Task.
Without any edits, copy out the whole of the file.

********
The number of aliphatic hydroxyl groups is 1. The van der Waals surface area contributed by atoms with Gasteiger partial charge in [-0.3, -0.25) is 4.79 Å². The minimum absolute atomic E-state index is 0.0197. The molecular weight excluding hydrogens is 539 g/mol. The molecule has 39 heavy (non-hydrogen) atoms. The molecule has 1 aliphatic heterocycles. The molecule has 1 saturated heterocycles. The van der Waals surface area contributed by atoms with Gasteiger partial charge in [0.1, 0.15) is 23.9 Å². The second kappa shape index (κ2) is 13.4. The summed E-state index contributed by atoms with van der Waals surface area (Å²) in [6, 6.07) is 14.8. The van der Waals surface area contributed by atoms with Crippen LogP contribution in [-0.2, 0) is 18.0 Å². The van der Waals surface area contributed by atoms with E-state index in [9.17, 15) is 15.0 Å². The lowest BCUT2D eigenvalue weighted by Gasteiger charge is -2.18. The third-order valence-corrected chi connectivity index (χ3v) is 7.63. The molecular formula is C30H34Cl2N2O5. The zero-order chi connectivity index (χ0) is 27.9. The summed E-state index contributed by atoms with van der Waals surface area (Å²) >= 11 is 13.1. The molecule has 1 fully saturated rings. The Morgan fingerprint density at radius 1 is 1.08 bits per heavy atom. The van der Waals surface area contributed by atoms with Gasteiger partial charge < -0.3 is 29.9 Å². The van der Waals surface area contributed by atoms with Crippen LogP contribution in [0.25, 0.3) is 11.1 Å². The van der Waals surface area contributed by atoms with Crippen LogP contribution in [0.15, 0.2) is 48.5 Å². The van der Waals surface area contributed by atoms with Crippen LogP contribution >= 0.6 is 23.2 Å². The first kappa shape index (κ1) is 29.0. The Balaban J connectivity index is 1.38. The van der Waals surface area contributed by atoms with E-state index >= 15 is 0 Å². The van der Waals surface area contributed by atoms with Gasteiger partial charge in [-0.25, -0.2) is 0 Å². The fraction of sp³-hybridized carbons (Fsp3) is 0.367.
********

The number of aliphatic hydroxyl groups is 1. The van der Waals surface area contributed by atoms with Gasteiger partial charge in [-0.3, -0.25) is 4.79 Å². The minimum absolute atomic E-state index is 0.0197. The molecular weight excluding hydrogens is 539 g/mol. The molecule has 39 heavy (non-hydrogen) atoms. The molecule has 1 aliphatic heterocycles. The molecule has 1 saturated heterocycles. The van der Waals surface area contributed by atoms with Gasteiger partial charge in [0.1, 0.15) is 23.9 Å². The second kappa shape index (κ2) is 13.4. The summed E-state index contributed by atoms with van der Waals surface area (Å²) in [6, 6.07) is 14.8. The van der Waals surface area contributed by atoms with Crippen LogP contribution in [-0.2, 0) is 18.0 Å². The van der Waals surface area contributed by atoms with E-state index in [9.17, 15) is 15.0 Å². The lowest BCUT2D eigenvalue weighted by Gasteiger charge is -2.18. The third-order valence-corrected chi connectivity index (χ3v) is 7.63. The molecular formula is C30H34Cl2N2O5. The zero-order chi connectivity index (χ0) is 27.9. The summed E-state index contributed by atoms with van der Waals surface area (Å²) >= 11 is 13.1. The molecule has 1 fully saturated rings. The Morgan fingerprint density at radius 1 is 1.08 bits per heavy atom. The van der Waals surface area contributed by atoms with Gasteiger partial charge < -0.3 is 29.9 Å². The van der Waals surface area contributed by atoms with Crippen LogP contribution in [0.25, 0.3) is 11.1 Å². The van der Waals surface area contributed by atoms with Crippen LogP contribution in [0.15, 0.2) is 48.5 Å². The van der Waals surface area contributed by atoms with Crippen LogP contribution >= 0.6 is 23.2 Å². The first kappa shape index (κ1) is 29.0. The Balaban J connectivity index is 1.38. The van der Waals surface area contributed by atoms with E-state index >= 15 is 0 Å². The van der Waals surface area contributed by atoms with Gasteiger partial charge in [-0.25, -0.2) is 0 Å². The fraction of sp³-hybridized carbons (Fsp3) is 0.367.